FFS: This is correct. Every word in every language is made up, and new words being added to a language is a sign of its living nature. The Oxford English Dictionary’s latest update included 650 new words, senses, and sub-entries. Modern Scots compound words include Wabsteid (a combination of the words for web and site), and fankle-fixin (troubleshooting). 

Nobody/only a small number of people speak it/ Scots is a regional thing/not spoken widely 

LP: The 2011 census reported 1.54 million Scots speakers, which demonstrates how widely used the language is. It is widely believed that these numbers are underreported, and I’m really looking forward to the 2023 census results providing a more accurate reflection of Scotland’s linguistic landscape. Legislation for the Scots language includes every dialect and recognises that all aspects of the Scots language matter. 

FFS: The Scottish census, which is due to be published in 2023, should give us a more accurate sense of the use of Scots, with respondents asked again about their ability to speak, read and write Scots. It is clear that a significant portion of Scottish society speaks it to some degree, and it is at least one of the country's largest minority languages. A Scottish Opinion Survey in 2009 asked just over 1,000 people to rate how often they used Scots. Forty-three per cent of respondents said they spoke it either a lot or fairly often.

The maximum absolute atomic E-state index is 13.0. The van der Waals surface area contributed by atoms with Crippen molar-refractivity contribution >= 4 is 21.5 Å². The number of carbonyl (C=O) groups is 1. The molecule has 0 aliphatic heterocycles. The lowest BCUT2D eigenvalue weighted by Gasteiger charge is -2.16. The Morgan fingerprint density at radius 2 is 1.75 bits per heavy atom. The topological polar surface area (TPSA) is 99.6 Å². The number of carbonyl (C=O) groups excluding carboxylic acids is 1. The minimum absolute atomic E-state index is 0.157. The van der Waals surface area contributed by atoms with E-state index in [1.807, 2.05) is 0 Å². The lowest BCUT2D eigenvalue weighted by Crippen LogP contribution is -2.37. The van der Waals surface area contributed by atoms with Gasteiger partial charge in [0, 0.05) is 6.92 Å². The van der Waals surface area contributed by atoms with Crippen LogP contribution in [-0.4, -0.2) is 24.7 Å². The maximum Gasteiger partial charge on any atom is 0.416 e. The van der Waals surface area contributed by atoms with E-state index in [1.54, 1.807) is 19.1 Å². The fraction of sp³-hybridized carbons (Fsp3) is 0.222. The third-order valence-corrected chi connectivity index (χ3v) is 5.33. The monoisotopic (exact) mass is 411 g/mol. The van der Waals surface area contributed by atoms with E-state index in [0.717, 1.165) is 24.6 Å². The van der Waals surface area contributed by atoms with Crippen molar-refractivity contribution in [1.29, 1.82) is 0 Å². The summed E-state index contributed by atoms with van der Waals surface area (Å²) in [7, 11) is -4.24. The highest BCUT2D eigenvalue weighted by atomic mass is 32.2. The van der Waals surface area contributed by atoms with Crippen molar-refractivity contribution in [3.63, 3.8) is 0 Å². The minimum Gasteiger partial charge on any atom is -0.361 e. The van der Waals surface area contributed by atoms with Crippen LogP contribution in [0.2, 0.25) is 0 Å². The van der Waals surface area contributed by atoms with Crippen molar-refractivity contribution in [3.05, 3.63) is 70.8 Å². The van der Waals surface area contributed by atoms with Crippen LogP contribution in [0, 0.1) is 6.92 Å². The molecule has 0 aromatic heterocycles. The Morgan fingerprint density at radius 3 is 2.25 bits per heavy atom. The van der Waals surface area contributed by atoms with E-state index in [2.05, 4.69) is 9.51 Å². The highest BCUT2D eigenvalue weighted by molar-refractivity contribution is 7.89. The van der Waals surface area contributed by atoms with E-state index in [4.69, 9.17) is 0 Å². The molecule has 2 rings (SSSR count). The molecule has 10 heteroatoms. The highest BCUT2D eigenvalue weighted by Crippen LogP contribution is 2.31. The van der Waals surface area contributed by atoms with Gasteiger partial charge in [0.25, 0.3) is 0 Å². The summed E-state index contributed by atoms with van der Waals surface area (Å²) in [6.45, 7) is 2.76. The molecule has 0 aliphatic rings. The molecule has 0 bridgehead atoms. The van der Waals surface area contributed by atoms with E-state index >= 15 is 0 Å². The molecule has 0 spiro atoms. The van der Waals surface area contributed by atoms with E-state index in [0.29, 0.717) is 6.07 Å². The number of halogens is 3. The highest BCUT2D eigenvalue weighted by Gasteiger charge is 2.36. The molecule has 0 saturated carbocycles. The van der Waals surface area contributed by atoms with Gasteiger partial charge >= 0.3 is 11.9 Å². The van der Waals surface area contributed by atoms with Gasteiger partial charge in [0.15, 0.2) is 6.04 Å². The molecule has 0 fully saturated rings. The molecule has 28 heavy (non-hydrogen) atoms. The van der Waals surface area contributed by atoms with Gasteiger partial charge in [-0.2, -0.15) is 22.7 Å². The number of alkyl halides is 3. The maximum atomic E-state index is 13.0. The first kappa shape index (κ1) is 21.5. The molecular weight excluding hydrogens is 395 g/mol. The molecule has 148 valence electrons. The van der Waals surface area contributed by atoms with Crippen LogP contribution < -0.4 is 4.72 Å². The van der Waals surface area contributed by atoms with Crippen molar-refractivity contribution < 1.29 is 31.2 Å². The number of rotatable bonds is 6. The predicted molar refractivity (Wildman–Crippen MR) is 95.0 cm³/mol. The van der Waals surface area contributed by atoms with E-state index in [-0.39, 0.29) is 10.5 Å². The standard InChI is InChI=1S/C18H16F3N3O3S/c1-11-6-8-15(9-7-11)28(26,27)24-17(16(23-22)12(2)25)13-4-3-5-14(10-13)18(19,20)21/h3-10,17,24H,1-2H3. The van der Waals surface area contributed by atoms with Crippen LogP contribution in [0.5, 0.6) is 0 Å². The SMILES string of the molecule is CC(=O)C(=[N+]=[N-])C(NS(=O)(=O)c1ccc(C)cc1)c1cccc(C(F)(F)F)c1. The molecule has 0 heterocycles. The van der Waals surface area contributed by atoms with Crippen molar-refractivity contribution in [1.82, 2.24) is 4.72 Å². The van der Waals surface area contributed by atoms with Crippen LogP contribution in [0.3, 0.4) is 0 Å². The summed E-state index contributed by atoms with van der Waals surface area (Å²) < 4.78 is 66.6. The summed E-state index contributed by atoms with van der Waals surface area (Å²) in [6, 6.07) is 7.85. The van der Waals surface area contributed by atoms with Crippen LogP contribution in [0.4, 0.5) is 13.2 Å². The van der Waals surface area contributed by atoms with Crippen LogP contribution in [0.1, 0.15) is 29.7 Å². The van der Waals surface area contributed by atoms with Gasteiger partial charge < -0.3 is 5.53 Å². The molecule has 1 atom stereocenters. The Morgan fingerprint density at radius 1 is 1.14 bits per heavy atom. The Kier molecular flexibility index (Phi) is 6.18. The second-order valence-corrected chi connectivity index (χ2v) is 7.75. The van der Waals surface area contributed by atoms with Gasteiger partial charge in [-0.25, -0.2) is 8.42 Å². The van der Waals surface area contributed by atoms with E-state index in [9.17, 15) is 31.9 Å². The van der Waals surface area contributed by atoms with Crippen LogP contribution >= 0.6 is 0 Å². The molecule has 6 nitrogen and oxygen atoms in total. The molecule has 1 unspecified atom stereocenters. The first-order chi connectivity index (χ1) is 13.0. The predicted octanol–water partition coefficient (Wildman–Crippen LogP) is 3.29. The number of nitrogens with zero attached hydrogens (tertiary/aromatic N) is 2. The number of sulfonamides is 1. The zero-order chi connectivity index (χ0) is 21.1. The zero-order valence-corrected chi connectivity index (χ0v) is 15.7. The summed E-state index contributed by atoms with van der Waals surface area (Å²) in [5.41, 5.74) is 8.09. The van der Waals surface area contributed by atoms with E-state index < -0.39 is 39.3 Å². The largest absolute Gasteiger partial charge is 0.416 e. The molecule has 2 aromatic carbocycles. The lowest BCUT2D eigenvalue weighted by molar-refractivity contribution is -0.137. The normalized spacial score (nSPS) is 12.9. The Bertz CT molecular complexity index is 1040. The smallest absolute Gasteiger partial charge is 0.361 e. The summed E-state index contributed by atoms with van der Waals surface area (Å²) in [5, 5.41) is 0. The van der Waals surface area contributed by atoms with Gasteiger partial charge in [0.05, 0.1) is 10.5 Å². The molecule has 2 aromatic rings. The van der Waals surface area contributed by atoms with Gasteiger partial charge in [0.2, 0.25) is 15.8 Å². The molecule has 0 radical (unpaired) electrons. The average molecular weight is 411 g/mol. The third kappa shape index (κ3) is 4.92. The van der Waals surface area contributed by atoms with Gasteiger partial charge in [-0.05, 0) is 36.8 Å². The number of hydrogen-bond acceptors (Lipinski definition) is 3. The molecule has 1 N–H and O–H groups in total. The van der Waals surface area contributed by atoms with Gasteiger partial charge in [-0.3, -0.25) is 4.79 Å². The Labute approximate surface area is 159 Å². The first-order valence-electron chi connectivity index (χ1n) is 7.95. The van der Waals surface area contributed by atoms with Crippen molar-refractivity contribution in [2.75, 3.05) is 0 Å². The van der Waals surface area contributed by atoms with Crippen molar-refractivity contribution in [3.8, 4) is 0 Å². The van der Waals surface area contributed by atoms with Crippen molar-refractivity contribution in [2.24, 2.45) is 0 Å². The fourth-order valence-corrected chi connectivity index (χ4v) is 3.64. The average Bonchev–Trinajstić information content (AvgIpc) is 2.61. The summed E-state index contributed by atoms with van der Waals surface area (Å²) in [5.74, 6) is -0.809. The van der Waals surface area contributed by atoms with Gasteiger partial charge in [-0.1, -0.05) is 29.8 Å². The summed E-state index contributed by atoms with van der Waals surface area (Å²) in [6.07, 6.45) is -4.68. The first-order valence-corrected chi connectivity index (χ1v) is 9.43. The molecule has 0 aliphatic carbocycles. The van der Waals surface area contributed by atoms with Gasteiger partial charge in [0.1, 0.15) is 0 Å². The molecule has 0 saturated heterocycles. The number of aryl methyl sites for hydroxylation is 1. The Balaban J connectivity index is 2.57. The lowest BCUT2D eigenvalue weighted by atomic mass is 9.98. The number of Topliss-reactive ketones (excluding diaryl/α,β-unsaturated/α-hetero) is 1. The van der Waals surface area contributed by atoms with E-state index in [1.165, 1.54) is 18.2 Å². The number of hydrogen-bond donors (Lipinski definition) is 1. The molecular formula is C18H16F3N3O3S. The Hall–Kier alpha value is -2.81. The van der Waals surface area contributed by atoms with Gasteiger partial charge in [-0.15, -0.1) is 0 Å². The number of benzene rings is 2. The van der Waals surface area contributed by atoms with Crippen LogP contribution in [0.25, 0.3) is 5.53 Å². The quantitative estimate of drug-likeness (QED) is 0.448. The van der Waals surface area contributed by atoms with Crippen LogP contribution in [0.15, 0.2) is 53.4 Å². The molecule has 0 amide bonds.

Scots wasn't promoted before SNP

LP: This one is easily debunked. I work for the Scots Language Centre, which was founded in 1993, prior to devolution. The SNP was formed in 1934, and the Scots language is hundreds of years old. Granted, my area of expertise is in words and not numbers, but I’m fairly sure that unless the SNP have invested a great deal of money in time travel, they can’t claim to pre-date the Scots language. While the Scottish government has pledged to promote the Scots language, this support is echoed across all parties. A Labour government ratified the charter for regional or minority languages, including the Scots language. In both the UK Parliament and Holyrood, Scots has cross-party support. Scots speakers have a diverse range of political and cultural beliefs. To reduce Scots to an SNP language excludes speakers, learners and supporters from across the political spectrum.

FFS: Scots has a long history of formal use and recognition in Scotland. It was used in the Parliament of Scotland prior to the Act of Union, and has a significant history in literature and arts. Modern promotion of Scots has increased since devolution. Questions on Scots were included in the 2011 census, and the first formal Scots language policy was published in 2015. The Scots Language Centre and Dictionary of the Scots Language also both predate the SNP government at Holyrood. The Scottish Government is currently consulting on its commitments to Gaelic, Scots and a potential Scottish Languages Bill.

LP: For any other questions you have about Scots, the Scots Language Centre has plenty of high-quality resources which can be accessed at scotslanguage.com